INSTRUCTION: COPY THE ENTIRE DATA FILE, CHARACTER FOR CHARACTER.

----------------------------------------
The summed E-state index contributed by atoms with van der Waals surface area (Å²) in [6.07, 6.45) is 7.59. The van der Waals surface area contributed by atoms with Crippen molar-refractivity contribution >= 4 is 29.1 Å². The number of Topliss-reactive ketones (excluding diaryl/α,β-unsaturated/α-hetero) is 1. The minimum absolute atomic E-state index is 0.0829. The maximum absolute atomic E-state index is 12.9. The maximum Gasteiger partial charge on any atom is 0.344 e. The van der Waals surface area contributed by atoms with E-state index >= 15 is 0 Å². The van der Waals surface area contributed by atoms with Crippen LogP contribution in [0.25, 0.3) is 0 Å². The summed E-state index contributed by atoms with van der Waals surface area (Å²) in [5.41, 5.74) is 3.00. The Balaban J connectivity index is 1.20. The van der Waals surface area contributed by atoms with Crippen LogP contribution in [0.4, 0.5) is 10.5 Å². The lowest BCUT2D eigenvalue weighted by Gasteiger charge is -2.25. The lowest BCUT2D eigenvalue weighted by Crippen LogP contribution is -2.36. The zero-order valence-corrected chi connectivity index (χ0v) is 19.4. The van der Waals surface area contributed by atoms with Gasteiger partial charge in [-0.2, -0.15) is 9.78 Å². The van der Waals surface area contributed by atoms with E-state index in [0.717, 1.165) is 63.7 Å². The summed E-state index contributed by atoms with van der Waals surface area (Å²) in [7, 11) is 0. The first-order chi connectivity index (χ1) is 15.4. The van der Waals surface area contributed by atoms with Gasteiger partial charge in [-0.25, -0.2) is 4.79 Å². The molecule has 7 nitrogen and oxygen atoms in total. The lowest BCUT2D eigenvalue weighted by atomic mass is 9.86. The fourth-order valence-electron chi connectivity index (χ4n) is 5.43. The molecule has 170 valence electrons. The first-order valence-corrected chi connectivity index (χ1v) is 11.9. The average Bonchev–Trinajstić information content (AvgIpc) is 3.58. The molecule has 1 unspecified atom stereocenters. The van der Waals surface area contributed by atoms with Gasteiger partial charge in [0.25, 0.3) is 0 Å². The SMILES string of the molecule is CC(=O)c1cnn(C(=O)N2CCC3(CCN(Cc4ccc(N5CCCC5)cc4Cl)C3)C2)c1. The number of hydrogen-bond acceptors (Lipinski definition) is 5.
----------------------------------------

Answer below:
The summed E-state index contributed by atoms with van der Waals surface area (Å²) in [6.07, 6.45) is 7.59. The van der Waals surface area contributed by atoms with Crippen molar-refractivity contribution >= 4 is 29.1 Å². The number of Topliss-reactive ketones (excluding diaryl/α,β-unsaturated/α-hetero) is 1. The minimum absolute atomic E-state index is 0.0829. The maximum absolute atomic E-state index is 12.9. The maximum Gasteiger partial charge on any atom is 0.344 e. The van der Waals surface area contributed by atoms with E-state index >= 15 is 0 Å². The van der Waals surface area contributed by atoms with Crippen LogP contribution in [0.25, 0.3) is 0 Å². The summed E-state index contributed by atoms with van der Waals surface area (Å²) in [5.41, 5.74) is 3.00. The Balaban J connectivity index is 1.20. The van der Waals surface area contributed by atoms with Crippen LogP contribution in [0.4, 0.5) is 10.5 Å². The lowest BCUT2D eigenvalue weighted by Gasteiger charge is -2.25. The lowest BCUT2D eigenvalue weighted by Crippen LogP contribution is -2.36. The zero-order valence-corrected chi connectivity index (χ0v) is 19.4. The van der Waals surface area contributed by atoms with Gasteiger partial charge in [-0.2, -0.15) is 9.78 Å². The van der Waals surface area contributed by atoms with E-state index in [0.717, 1.165) is 63.7 Å². The summed E-state index contributed by atoms with van der Waals surface area (Å²) in [7, 11) is 0. The first-order chi connectivity index (χ1) is 15.4. The van der Waals surface area contributed by atoms with Gasteiger partial charge in [-0.25, -0.2) is 4.79 Å². The molecule has 7 nitrogen and oxygen atoms in total. The lowest BCUT2D eigenvalue weighted by atomic mass is 9.86. The fourth-order valence-electron chi connectivity index (χ4n) is 5.43. The molecule has 170 valence electrons. The first-order valence-corrected chi connectivity index (χ1v) is 11.9. The average Bonchev–Trinajstić information content (AvgIpc) is 3.58. The molecule has 1 unspecified atom stereocenters. The van der Waals surface area contributed by atoms with Gasteiger partial charge in [0.25, 0.3) is 0 Å². The SMILES string of the molecule is CC(=O)c1cnn(C(=O)N2CCC3(CCN(Cc4ccc(N5CCCC5)cc4Cl)C3)C2)c1. The number of hydrogen-bond acceptors (Lipinski definition) is 5.